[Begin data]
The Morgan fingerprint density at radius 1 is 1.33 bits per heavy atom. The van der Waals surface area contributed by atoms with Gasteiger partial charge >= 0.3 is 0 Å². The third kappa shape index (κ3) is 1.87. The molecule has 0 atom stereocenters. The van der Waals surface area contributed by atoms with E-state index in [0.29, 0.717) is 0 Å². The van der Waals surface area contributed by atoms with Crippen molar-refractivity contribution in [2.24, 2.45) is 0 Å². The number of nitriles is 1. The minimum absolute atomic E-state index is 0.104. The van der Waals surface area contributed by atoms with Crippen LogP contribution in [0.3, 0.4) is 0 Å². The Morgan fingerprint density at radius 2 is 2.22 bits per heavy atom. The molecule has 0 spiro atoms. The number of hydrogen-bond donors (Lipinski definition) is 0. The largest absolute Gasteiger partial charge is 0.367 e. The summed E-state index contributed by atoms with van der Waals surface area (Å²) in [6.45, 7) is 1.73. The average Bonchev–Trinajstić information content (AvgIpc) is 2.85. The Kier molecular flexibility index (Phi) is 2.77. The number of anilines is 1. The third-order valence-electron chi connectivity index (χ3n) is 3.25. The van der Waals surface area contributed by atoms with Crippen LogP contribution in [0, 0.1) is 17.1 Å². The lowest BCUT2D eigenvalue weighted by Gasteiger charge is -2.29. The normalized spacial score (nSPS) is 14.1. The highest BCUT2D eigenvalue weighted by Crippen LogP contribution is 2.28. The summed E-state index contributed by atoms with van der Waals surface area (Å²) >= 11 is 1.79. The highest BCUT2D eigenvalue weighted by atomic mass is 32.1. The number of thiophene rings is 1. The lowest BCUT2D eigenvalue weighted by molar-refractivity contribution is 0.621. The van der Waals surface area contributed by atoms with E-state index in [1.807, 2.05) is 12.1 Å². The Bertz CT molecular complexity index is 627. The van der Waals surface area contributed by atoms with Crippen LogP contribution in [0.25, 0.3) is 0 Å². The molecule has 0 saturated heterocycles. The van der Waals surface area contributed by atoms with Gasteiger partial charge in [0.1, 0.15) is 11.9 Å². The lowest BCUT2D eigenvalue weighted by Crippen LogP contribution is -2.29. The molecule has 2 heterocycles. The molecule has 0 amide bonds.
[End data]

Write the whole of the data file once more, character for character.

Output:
The Morgan fingerprint density at radius 1 is 1.33 bits per heavy atom. The van der Waals surface area contributed by atoms with Gasteiger partial charge >= 0.3 is 0 Å². The third kappa shape index (κ3) is 1.87. The molecule has 0 atom stereocenters. The van der Waals surface area contributed by atoms with E-state index in [0.29, 0.717) is 0 Å². The van der Waals surface area contributed by atoms with Crippen molar-refractivity contribution in [2.24, 2.45) is 0 Å². The number of nitriles is 1. The minimum absolute atomic E-state index is 0.104. The van der Waals surface area contributed by atoms with Crippen LogP contribution in [0.3, 0.4) is 0 Å². The Morgan fingerprint density at radius 2 is 2.22 bits per heavy atom. The molecule has 0 spiro atoms. The number of hydrogen-bond donors (Lipinski definition) is 0. The largest absolute Gasteiger partial charge is 0.367 e. The summed E-state index contributed by atoms with van der Waals surface area (Å²) in [6.45, 7) is 1.73. The average Bonchev–Trinajstić information content (AvgIpc) is 2.85. The Kier molecular flexibility index (Phi) is 2.77. The number of anilines is 1. The third-order valence-electron chi connectivity index (χ3n) is 3.25. The van der Waals surface area contributed by atoms with Crippen LogP contribution in [0, 0.1) is 17.1 Å². The lowest BCUT2D eigenvalue weighted by Gasteiger charge is -2.29. The normalized spacial score (nSPS) is 14.1. The highest BCUT2D eigenvalue weighted by Crippen LogP contribution is 2.28. The summed E-state index contributed by atoms with van der Waals surface area (Å²) >= 11 is 1.79. The highest BCUT2D eigenvalue weighted by atomic mass is 32.1. The number of thiophene rings is 1. The lowest BCUT2D eigenvalue weighted by molar-refractivity contribution is 0.621. The van der Waals surface area contributed by atoms with E-state index in [1.807, 2.05) is 12.1 Å². The Bertz CT molecular complexity index is 627. The van der Waals surface area contributed by atoms with Crippen LogP contribution in [0.25, 0.3) is 0 Å². The molecule has 0 saturated heterocycles. The van der Waals surface area contributed by atoms with Gasteiger partial charge in [0.1, 0.15) is 11.9 Å². The lowest BCUT2D eigenvalue weighted by Crippen LogP contribution is -2.29. The molecule has 2 heterocycles. The molecule has 0 amide bonds.